Arguably the greatest obstacle to infrared film photography has been the increasing difficulty of obtaining infrared-sensitive film. However, despite the discontinuance of HIE, other newer infrared sensitive emulsions from EFKE, ROLLEI, and ILFORD are still available, but these formulations have differing sensitivity and specifications from the venerable KODAK HIE that has been around for at least two decades. Some of these infrared films are available in 120 and larger formats as well as 35 mm, which adds flexibility to their application. With the discontinuance of Kodak HIE, Efke's IR820 film has become the only IR film on the market[needs update] with good sensitivity beyond 750 nm, the Rollei film does extend beyond 750 nm but IR sensitivity falls off very rapidly.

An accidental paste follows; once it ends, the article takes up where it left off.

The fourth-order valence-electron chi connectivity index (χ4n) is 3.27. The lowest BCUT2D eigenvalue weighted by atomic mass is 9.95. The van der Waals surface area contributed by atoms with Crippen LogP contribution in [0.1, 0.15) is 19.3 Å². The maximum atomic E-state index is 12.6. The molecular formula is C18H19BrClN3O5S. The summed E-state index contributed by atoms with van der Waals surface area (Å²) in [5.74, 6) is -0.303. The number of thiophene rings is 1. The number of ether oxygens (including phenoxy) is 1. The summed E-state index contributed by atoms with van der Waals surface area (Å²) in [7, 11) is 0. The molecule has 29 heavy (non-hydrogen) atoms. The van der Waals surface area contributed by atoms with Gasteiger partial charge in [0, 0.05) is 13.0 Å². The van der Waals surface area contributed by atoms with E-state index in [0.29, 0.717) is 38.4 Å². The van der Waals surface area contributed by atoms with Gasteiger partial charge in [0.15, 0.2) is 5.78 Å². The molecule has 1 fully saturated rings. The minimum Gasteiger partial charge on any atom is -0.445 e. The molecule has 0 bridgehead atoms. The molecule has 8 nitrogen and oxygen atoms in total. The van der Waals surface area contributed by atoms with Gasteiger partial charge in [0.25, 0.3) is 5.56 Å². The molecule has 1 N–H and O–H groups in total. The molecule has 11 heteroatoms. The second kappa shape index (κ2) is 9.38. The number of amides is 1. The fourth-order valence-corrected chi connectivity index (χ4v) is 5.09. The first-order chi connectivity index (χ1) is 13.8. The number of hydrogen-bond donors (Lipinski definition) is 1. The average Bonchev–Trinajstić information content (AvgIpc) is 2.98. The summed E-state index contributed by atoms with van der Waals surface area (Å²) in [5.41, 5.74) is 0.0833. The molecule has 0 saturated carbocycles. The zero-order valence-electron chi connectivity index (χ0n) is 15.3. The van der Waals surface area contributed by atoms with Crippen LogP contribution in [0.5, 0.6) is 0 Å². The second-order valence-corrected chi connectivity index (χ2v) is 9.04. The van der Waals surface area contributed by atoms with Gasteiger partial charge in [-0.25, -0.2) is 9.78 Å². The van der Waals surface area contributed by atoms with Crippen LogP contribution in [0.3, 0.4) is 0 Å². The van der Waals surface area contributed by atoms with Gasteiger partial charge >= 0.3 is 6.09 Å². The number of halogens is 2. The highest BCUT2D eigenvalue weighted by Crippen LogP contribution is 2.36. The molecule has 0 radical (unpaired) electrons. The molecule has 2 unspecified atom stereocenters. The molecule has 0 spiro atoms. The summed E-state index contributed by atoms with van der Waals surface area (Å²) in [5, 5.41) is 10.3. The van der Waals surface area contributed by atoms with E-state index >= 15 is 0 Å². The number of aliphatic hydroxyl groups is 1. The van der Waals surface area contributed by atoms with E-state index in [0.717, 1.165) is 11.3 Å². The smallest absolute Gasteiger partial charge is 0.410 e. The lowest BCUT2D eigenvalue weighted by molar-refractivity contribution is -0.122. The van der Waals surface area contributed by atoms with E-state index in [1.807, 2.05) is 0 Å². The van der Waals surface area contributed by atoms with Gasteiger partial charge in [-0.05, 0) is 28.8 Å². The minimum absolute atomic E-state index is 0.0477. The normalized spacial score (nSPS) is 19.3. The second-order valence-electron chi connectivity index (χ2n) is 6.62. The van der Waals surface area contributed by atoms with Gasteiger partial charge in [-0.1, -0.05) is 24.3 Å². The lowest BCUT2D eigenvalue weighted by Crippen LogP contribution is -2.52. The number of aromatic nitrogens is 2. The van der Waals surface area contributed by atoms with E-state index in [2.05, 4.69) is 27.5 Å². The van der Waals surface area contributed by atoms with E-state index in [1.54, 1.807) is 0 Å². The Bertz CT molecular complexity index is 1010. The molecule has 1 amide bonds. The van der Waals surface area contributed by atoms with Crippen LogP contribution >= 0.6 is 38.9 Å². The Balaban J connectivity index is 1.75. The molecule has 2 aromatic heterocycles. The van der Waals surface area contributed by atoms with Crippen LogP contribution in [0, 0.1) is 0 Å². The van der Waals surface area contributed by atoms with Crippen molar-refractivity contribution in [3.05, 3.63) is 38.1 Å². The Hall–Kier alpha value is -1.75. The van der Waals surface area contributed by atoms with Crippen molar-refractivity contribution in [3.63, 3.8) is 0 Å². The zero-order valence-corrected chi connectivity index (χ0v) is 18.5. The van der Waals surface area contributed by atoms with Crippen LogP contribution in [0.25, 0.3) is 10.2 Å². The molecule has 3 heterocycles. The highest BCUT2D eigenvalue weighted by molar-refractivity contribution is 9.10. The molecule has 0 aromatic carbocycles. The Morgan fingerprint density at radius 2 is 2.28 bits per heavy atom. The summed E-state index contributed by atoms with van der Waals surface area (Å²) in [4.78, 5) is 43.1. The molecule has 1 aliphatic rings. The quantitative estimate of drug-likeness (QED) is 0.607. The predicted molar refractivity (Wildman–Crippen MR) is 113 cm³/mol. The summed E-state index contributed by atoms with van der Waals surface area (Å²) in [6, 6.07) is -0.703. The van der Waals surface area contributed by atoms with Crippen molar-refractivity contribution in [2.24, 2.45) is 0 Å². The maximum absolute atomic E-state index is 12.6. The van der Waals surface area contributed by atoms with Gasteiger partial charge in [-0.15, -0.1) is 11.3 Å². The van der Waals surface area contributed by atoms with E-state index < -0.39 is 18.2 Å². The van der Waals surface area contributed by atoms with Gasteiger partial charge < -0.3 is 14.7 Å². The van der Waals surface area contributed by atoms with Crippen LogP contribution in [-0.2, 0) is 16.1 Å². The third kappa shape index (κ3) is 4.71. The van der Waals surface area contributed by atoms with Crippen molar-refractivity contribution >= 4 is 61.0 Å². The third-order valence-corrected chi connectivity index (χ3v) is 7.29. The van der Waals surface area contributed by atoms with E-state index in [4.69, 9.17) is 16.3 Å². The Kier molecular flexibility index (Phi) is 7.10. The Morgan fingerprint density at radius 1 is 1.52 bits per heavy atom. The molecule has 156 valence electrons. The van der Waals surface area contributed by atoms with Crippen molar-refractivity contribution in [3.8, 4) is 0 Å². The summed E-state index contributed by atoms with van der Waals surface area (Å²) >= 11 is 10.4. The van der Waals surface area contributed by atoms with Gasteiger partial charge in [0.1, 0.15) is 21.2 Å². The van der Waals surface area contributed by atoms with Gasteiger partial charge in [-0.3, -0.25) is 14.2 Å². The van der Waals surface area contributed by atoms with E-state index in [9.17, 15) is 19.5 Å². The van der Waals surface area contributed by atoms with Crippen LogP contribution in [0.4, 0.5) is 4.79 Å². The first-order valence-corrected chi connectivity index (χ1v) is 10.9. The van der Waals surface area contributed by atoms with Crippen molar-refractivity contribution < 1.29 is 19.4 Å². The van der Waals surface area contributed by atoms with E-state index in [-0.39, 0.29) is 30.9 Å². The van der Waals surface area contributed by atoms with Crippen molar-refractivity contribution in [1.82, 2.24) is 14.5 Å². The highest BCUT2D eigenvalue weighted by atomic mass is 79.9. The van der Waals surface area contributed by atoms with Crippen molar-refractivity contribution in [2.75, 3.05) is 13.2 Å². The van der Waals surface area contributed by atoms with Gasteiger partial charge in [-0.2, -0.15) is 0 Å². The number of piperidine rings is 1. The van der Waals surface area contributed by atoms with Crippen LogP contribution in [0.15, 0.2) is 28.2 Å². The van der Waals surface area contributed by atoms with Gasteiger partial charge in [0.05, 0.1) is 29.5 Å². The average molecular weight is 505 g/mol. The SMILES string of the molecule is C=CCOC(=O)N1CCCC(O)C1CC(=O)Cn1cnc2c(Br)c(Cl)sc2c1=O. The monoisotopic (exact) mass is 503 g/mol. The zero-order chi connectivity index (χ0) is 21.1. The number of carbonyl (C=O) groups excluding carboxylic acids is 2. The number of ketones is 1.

Color infrared filmEdit
Color infrared transparency films have three sensitized layers that, because of the way the dyes are coupled to these layers, reproduce infrared as red, red as green, and green as blue. All three layers are sensitive to blue so the film must be used with a yellow filter, since this will block blue light but allow the remaining colors to reach the film. The health of foliage can be determined from the relative strengths of green and infrared light reflected; this shows in color infrared as a shift from red (healthy) towards magenta (unhealthy). Early color infrared films were developed in the older E-4 process, but Kodak later manufactured a color transparency film that could be developed in standard E-6 chemistry, although more accurate results were obtained by developing using the AR-5 process. In general, color infrared does not need to be refocused to the infrared index mark on the lens.
In 2007 Kodak announced that production of the 35 mm version of their color infrared film (Ektachrome Professional Infrared/EIR) would cease as there was insufficient demand. Since 2011, all formats of color infrared film have been discontinued. Specifically, Aerochrome 1443 and SO-734.